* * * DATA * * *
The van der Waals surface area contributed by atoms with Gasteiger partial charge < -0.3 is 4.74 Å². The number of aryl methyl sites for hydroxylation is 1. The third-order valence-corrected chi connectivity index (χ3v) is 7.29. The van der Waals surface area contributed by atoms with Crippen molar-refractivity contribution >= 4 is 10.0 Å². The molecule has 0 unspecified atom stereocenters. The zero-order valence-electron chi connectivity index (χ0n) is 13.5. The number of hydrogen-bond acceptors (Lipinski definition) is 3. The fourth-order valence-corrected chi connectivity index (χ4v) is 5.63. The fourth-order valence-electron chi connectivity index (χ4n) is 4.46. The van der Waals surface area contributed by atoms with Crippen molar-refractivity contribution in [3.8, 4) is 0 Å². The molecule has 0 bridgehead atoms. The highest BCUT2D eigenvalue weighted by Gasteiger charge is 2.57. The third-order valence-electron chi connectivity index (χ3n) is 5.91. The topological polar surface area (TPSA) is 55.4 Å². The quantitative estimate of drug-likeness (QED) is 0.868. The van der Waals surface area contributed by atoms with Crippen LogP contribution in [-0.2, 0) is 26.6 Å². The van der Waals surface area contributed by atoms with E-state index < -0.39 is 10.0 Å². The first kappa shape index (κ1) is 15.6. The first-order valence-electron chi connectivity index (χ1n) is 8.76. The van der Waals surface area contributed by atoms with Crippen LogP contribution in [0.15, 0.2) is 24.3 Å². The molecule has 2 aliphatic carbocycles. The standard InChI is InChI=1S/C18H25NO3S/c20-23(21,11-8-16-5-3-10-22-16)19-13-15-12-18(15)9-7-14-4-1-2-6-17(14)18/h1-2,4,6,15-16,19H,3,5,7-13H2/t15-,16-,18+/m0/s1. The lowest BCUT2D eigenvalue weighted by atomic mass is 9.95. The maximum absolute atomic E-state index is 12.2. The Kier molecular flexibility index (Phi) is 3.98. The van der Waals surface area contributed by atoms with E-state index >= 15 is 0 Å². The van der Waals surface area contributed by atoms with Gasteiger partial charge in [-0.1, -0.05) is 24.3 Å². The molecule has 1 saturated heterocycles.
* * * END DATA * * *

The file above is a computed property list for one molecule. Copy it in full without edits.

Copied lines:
The van der Waals surface area contributed by atoms with Gasteiger partial charge < -0.3 is 4.74 Å². The number of aryl methyl sites for hydroxylation is 1. The third-order valence-corrected chi connectivity index (χ3v) is 7.29. The van der Waals surface area contributed by atoms with Crippen molar-refractivity contribution >= 4 is 10.0 Å². The molecule has 0 unspecified atom stereocenters. The zero-order valence-electron chi connectivity index (χ0n) is 13.5. The number of hydrogen-bond acceptors (Lipinski definition) is 3. The fourth-order valence-corrected chi connectivity index (χ4v) is 5.63. The fourth-order valence-electron chi connectivity index (χ4n) is 4.46. The van der Waals surface area contributed by atoms with Crippen molar-refractivity contribution in [3.8, 4) is 0 Å². The molecule has 0 bridgehead atoms. The highest BCUT2D eigenvalue weighted by Gasteiger charge is 2.57. The third-order valence-electron chi connectivity index (χ3n) is 5.91. The topological polar surface area (TPSA) is 55.4 Å². The quantitative estimate of drug-likeness (QED) is 0.868. The van der Waals surface area contributed by atoms with Crippen LogP contribution in [-0.2, 0) is 26.6 Å². The van der Waals surface area contributed by atoms with E-state index < -0.39 is 10.0 Å². The first kappa shape index (κ1) is 15.6. The first-order valence-electron chi connectivity index (χ1n) is 8.76. The van der Waals surface area contributed by atoms with Crippen LogP contribution in [0.15, 0.2) is 24.3 Å². The molecule has 2 aliphatic carbocycles. The standard InChI is InChI=1S/C18H25NO3S/c20-23(21,11-8-16-5-3-10-22-16)19-13-15-12-18(15)9-7-14-4-1-2-6-17(14)18/h1-2,4,6,15-16,19H,3,5,7-13H2/t15-,16-,18+/m0/s1. The lowest BCUT2D eigenvalue weighted by atomic mass is 9.95. The maximum absolute atomic E-state index is 12.2. The Kier molecular flexibility index (Phi) is 3.98. The van der Waals surface area contributed by atoms with E-state index >= 15 is 0 Å². The van der Waals surface area contributed by atoms with Gasteiger partial charge in [-0.1, -0.05) is 24.3 Å². The molecule has 1 saturated heterocycles.